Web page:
Simul climbing does not need to be epic. For example, if after climbing a full rope length, the leader is still 3 meters away from a belay, the follower may be able to safely provide them with enough rope by removing their belay and walking 3 meters across a ledge. This may be much safer than the leader attempting a desperate downclimb.

The techniques discussed in this section are for advanced, experienced climbers who are looking for creative ways to solve problems and climb faster. Make sure you fully understand the dangers and only apply simul climbing techniques to situations when it is safe to do so.

The Garda Hitch (Alpine Clutch)

This 'Garda Hitch' article is part of the book - The Trad Climber's Guide To Problem Solving.

VDiff trad climbing self rescue book

The garda hitch uses two parallel carabiners to create a system where a loaded rope can move in one direction but not the other.

- As a ratchet pulley for improvised hauling

Step 1
Secure two D-shaped carabiners together with a girth hitch so they lie parallel with the gates on the same side.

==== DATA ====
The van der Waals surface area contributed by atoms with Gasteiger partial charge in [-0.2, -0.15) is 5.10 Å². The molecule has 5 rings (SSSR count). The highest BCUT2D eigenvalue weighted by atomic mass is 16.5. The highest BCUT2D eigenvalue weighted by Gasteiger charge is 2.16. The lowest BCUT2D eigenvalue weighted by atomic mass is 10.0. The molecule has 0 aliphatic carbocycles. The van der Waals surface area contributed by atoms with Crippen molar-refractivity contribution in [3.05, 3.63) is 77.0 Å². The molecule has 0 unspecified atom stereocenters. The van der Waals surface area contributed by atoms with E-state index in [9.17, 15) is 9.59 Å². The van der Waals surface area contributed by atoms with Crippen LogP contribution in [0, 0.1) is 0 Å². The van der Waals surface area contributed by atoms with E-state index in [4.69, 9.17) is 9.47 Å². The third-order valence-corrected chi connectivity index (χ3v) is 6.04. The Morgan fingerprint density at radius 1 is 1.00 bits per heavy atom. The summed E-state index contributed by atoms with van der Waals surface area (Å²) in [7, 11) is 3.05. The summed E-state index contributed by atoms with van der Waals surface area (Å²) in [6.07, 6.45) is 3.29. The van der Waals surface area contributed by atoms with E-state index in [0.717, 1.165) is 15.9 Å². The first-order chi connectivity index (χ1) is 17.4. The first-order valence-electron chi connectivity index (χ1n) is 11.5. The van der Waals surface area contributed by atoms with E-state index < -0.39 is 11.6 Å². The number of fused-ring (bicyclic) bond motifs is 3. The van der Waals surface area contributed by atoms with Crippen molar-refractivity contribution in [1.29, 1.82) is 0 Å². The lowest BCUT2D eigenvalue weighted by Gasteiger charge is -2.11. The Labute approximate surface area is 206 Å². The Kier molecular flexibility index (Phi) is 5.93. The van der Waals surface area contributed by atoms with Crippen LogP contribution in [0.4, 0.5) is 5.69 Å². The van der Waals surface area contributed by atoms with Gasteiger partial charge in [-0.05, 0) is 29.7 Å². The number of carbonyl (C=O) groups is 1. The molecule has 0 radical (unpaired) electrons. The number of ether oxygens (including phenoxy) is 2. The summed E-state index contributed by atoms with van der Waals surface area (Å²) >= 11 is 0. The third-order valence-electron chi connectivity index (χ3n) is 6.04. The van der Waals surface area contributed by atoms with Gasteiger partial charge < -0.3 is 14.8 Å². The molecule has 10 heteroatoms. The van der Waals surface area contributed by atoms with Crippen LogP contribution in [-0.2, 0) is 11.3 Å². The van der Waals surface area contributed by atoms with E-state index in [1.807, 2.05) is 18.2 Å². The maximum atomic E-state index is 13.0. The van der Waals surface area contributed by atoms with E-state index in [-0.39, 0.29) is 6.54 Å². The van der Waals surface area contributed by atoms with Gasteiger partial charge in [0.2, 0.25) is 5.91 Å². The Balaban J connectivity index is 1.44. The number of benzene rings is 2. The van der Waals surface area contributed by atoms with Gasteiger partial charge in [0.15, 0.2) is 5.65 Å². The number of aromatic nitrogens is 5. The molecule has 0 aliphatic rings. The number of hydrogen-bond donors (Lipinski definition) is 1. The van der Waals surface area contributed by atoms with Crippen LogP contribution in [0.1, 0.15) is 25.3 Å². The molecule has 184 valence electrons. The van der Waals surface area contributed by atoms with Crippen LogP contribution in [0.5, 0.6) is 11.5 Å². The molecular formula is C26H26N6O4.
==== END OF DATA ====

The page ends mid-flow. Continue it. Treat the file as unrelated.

garda hitch

Step 2
Clip the rope through both carabiners.

Step 3
Form a loop in the non-loaded strand as shown.

garda hitch alpine clutch climbing

Step 4
Clip this loop through the left carabiner and fasten the screwgates.

alpine clutch climbing

Step 5
Pull the loop back so it sits around the spine of the carabiners.

garda hitch alpine clutch

Step 6
The garda hitch is now complete.

You will be able to pull rope through in one direction only. Make sure you have it the right way around.

garda hitch climbing

VDiff climbing self rescue book

* The garda hitch is a one-direction knot – it cannot be released under load. Be careful how you employ it.

* It’s vital that you use D-shaped carabiners. A garda hitch tied on HMS or oval carabiners is prone to slipping down which causes the knot to fail.

* You must girth hitch the two carabiners together. If you simply clip the carabiners through a sling or another carabiner, the garda hitch will not function correctly.